Accessibility for the Deaf and Hard-of-Hearing: How Do They Function in the Real World?
There are a lot of accessibility that Deaf or hard-of-hearing people take advantage of to help them function and be successful in the real world. In addition, there are a few routines or interactions that are different from hearing people. For instance, have you ever wondered how Deaf people know when the doorbell has rung or an alarm has gone off? Well, Deaf people have a system installed around the house or apartment. When someone rings the doorbell the system triggers the light to flicker. The light will also flash when someone is calling the house. A Deaf person founded a new innovation known as SquareGlow which has various lights that represent different alerts. Here’s a video that explains more about SquareGlow and how it is being used.
Deaf service dogs is another way the Deaf can be notified on what’s going on in the house. The dog will start barking by the door if someone rang the doorbell. They will bark and go and wake the owner up if there is a break in. Here is a video to watch on how hearing dogs alert Deaf people.
How does someone wake up if he or she cannot hear an alarm go off? Well, there is a device called a bed shaker that is placed under the mattress, so when the alarm goes off the bed shaker will start to vibrate, waking the person up. Also, some people have both the bed shaker and light flicker as a technique to wake up. Check out this video here.
How does a Deaf person call 911? A hearing person founded an app, called Deaf911, that allows his grandmother who is deaf to access 911. Deaf911, still in the launching process, is an app that allows Deaf people to easily text 911.
Texting is one of the biggest Deaf and hard-of-hearing communication methods. However, people still need to call their doctors, banks, etc. to set up appointments, report fraudulent transactions, etc., so how does this exactly work? Well, there is a service that Deaf people can sign up with known as ZVRS Purple that has an interpreter that translates ASL into spoken English and vice versa. For hard-of-hearing, there are various apps, one example is Innocaption, to use that captions phone calls and voicemails. There is an app known as Glide, which is popular in the Deaf community. This allows Deaf people to send video chats to each other without actually video chatting each other live like on Skype or FaceTime. Glide can also be used to text each other as well. If a Deaf person is ever in a group conversation and cannot easily follow along, the Ava app captions real-time conversations. In schools there are either ASL (American Sign Language) interpreters or CART known as Computer Assisted Real Time that captions the teacher word-for-word. It is the same concept as watching movies with Closed Captions.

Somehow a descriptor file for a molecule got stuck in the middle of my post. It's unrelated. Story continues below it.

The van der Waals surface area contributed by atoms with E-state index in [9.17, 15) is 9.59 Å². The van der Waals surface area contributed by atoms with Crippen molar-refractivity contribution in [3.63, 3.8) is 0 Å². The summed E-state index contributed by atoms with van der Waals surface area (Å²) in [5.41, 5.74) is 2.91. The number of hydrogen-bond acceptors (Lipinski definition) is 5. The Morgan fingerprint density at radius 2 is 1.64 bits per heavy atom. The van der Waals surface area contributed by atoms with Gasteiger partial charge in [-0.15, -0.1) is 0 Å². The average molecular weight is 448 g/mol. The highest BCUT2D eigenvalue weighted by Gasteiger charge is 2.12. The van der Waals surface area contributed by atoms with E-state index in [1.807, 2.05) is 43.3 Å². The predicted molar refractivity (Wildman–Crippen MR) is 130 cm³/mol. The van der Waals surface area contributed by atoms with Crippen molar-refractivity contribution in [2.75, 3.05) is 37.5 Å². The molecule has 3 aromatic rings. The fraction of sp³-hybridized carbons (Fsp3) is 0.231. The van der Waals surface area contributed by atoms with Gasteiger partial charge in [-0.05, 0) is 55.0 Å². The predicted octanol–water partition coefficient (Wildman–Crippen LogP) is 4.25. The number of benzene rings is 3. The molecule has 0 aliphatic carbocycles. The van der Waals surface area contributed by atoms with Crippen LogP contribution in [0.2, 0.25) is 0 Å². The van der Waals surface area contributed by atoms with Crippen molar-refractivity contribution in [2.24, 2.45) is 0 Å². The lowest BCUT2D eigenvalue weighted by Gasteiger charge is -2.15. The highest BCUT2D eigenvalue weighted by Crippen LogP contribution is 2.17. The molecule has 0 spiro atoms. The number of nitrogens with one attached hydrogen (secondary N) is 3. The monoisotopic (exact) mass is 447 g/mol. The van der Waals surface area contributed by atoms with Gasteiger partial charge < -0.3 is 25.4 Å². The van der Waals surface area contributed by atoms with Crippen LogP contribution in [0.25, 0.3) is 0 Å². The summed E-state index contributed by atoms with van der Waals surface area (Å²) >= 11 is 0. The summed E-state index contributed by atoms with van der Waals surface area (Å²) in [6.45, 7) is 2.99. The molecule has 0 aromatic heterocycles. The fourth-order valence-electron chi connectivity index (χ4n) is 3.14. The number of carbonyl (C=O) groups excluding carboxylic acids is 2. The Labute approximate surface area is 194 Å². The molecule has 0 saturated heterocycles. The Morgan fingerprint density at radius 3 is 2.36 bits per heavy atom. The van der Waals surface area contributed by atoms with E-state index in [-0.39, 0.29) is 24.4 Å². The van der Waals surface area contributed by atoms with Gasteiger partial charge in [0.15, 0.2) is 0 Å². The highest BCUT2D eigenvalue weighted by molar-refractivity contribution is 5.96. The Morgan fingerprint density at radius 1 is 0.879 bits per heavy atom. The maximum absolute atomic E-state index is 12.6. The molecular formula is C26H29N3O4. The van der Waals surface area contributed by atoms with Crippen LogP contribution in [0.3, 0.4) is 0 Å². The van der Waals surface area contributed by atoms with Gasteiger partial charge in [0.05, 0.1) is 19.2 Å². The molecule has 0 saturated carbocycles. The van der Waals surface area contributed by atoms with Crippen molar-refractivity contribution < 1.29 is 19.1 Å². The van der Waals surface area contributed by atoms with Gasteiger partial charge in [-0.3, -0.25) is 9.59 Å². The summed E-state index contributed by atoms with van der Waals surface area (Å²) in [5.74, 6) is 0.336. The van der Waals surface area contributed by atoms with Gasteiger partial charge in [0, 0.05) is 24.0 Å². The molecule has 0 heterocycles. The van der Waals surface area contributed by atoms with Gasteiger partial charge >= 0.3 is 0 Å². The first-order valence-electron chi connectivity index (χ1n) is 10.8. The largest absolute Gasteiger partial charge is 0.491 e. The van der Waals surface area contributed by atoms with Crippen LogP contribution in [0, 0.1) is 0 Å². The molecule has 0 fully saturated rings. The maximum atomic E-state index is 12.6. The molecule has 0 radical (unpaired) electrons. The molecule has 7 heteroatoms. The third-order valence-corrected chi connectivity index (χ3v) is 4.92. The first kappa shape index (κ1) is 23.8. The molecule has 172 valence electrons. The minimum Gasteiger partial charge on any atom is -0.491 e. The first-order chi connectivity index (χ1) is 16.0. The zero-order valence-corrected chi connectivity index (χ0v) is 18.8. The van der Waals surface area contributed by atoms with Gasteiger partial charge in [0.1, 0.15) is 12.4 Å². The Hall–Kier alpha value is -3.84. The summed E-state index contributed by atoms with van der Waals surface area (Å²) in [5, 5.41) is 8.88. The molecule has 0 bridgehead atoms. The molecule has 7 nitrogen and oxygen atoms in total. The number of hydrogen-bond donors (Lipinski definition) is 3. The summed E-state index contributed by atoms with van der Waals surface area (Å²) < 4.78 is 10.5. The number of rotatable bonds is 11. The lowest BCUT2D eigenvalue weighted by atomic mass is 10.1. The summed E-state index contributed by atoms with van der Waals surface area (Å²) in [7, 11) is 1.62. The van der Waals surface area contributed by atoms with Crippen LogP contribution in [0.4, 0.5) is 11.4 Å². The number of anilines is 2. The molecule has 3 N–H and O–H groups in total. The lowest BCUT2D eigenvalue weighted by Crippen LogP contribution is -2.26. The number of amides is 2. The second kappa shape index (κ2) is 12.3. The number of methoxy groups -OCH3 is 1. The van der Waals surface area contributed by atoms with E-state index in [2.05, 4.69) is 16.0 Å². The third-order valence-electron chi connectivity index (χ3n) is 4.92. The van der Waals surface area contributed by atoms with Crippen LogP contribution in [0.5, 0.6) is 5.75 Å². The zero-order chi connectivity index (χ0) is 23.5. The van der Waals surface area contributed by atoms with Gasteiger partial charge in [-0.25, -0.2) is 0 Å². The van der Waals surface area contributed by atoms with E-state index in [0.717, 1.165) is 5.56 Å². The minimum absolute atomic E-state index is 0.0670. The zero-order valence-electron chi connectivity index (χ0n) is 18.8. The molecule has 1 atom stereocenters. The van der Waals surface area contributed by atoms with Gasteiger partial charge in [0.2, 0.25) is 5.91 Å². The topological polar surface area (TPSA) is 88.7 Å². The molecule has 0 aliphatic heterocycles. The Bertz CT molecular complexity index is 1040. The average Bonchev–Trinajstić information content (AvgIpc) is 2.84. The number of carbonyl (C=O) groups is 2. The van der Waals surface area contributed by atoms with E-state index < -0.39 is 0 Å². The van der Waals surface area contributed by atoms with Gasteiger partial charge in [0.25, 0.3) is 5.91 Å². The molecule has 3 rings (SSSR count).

How do Deaf people communicate when ordering food or conversing with others? Deaf people will normally write their orders in the phone or on paper, then show it to the waiter/waitress. The communication between the Deaf person and hearing person is commonly based off of gestures and pointing. Surprisingly, there are a lot of people out there who know a bit of sign language too. How cool is that!?
Deaf people can do anything except hear. Although Deaf people have to work twice as hard as hearing people to communicate with the general public, there are so many new innovative technologies that aid in communication for the Deaf community.
I have to call VRS to call hearing phone numbers voice etc.
I frustrated about hearing negative to VRS about me deaf not understand. Hearing said to VRS what that?!
Hearing yell! Shout! Who are you?!
This is very rude!
Better everyone have to buy video phone so that hearing will amberass their face ugly! No more yell or shout.
I guess that all to say for now. Hope Deaf Community got it!
Sam & friend jesus
Ottawa Valley Deaf Fellowship